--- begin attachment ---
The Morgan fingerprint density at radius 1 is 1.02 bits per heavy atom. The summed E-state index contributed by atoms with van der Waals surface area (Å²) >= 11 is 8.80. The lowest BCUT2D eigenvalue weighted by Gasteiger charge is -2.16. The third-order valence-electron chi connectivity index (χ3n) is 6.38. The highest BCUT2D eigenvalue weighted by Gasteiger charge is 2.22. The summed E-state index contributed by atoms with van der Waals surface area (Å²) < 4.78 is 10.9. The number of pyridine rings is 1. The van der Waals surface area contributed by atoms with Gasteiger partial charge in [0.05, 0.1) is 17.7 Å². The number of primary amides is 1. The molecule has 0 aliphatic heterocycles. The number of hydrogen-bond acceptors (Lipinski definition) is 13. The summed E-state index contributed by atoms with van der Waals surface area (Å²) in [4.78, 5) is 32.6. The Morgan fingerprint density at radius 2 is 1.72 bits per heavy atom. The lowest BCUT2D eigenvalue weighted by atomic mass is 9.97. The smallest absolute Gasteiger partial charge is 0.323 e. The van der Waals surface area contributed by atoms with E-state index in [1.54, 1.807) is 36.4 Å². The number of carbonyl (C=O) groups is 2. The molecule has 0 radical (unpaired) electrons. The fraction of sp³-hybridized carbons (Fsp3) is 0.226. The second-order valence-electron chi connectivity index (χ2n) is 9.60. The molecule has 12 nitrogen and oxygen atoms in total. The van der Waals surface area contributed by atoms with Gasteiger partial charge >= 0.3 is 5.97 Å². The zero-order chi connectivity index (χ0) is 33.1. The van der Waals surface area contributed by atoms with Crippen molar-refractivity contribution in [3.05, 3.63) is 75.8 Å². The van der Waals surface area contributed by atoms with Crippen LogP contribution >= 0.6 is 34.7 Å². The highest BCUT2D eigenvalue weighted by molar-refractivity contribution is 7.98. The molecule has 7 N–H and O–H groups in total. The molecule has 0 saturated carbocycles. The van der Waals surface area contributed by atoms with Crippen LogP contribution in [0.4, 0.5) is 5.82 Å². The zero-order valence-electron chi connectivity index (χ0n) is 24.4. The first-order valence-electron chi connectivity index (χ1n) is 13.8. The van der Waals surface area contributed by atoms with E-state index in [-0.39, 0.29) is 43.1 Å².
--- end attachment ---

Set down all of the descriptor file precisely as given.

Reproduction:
The Morgan fingerprint density at radius 1 is 1.02 bits per heavy atom. The summed E-state index contributed by atoms with van der Waals surface area (Å²) >= 11 is 8.80. The lowest BCUT2D eigenvalue weighted by Gasteiger charge is -2.16. The third-order valence-electron chi connectivity index (χ3n) is 6.38. The highest BCUT2D eigenvalue weighted by Gasteiger charge is 2.22. The summed E-state index contributed by atoms with van der Waals surface area (Å²) < 4.78 is 10.9. The number of pyridine rings is 1. The van der Waals surface area contributed by atoms with Gasteiger partial charge in [0.05, 0.1) is 17.7 Å². The number of primary amides is 1. The molecule has 0 aliphatic heterocycles. The number of hydrogen-bond acceptors (Lipinski definition) is 13. The summed E-state index contributed by atoms with van der Waals surface area (Å²) in [4.78, 5) is 32.6. The Morgan fingerprint density at radius 2 is 1.72 bits per heavy atom. The lowest BCUT2D eigenvalue weighted by atomic mass is 9.97. The smallest absolute Gasteiger partial charge is 0.323 e. The van der Waals surface area contributed by atoms with E-state index in [1.54, 1.807) is 36.4 Å². The number of carbonyl (C=O) groups is 2. The molecule has 0 radical (unpaired) electrons. The fraction of sp³-hybridized carbons (Fsp3) is 0.226. The second-order valence-electron chi connectivity index (χ2n) is 9.60. The molecule has 12 nitrogen and oxygen atoms in total. The van der Waals surface area contributed by atoms with Gasteiger partial charge >= 0.3 is 5.97 Å². The zero-order chi connectivity index (χ0) is 33.1. The van der Waals surface area contributed by atoms with Crippen molar-refractivity contribution in [3.05, 3.63) is 75.8 Å². The van der Waals surface area contributed by atoms with Crippen LogP contribution >= 0.6 is 34.7 Å². The highest BCUT2D eigenvalue weighted by molar-refractivity contribution is 7.98. The molecule has 7 N–H and O–H groups in total. The molecule has 0 saturated carbocycles. The van der Waals surface area contributed by atoms with Crippen LogP contribution in [0.4, 0.5) is 5.82 Å². The zero-order valence-electron chi connectivity index (χ0n) is 24.4. The first-order valence-electron chi connectivity index (χ1n) is 13.8. The van der Waals surface area contributed by atoms with E-state index in [-0.39, 0.29) is 43.1 Å².